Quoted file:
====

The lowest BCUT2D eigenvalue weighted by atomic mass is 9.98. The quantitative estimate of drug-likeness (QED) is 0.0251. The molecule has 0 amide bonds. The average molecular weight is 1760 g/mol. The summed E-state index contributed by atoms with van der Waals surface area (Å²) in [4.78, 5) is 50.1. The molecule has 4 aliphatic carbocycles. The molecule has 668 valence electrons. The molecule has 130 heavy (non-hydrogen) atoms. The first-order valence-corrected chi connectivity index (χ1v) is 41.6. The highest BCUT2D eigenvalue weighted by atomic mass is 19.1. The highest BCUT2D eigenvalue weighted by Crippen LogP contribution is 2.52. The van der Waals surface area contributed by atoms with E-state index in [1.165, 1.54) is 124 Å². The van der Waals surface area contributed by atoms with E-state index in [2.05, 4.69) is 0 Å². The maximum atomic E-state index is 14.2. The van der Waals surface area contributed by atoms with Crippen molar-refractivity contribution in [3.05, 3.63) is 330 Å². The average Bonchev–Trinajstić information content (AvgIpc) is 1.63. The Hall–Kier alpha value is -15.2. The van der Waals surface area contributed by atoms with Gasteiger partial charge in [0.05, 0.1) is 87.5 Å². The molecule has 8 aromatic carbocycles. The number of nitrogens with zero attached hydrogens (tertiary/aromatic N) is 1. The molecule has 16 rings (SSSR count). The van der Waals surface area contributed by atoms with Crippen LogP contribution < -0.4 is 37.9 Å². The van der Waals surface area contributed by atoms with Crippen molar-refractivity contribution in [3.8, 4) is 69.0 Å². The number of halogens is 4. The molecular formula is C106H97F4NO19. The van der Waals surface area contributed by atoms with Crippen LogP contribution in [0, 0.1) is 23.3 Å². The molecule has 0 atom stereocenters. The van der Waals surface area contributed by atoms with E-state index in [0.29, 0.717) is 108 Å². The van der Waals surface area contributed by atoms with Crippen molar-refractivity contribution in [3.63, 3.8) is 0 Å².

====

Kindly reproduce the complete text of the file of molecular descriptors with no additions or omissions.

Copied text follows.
The lowest BCUT2D eigenvalue weighted by atomic mass is 9.98. The quantitative estimate of drug-likeness (QED) is 0.0251. The molecule has 0 amide bonds. The average molecular weight is 1760 g/mol. The summed E-state index contributed by atoms with van der Waals surface area (Å²) in [4.78, 5) is 50.1. The molecule has 4 aliphatic carbocycles. The molecule has 668 valence electrons. The molecule has 130 heavy (non-hydrogen) atoms. The first-order valence-corrected chi connectivity index (χ1v) is 41.6. The highest BCUT2D eigenvalue weighted by atomic mass is 19.1. The highest BCUT2D eigenvalue weighted by Crippen LogP contribution is 2.52. The van der Waals surface area contributed by atoms with E-state index in [1.165, 1.54) is 124 Å². The van der Waals surface area contributed by atoms with E-state index in [2.05, 4.69) is 0 Å². The maximum atomic E-state index is 14.2. The van der Waals surface area contributed by atoms with Crippen molar-refractivity contribution in [3.05, 3.63) is 330 Å². The average Bonchev–Trinajstić information content (AvgIpc) is 1.63. The Hall–Kier alpha value is -15.2. The van der Waals surface area contributed by atoms with Gasteiger partial charge in [0.05, 0.1) is 87.5 Å². The molecule has 8 aromatic carbocycles. The number of nitrogens with zero attached hydrogens (tertiary/aromatic N) is 1. The molecule has 16 rings (SSSR count). The van der Waals surface area contributed by atoms with Crippen LogP contribution < -0.4 is 37.9 Å². The van der Waals surface area contributed by atoms with Crippen molar-refractivity contribution in [3.8, 4) is 69.0 Å². The number of halogens is 4. The molecular formula is C106H97F4NO19. The van der Waals surface area contributed by atoms with Crippen LogP contribution in [0, 0.1) is 23.3 Å². The molecule has 0 atom stereocenters. The van der Waals surface area contributed by atoms with E-state index in [0.29, 0.717) is 108 Å². The van der Waals surface area contributed by atoms with Crippen molar-refractivity contribution in [3.63, 3.8) is 0 Å².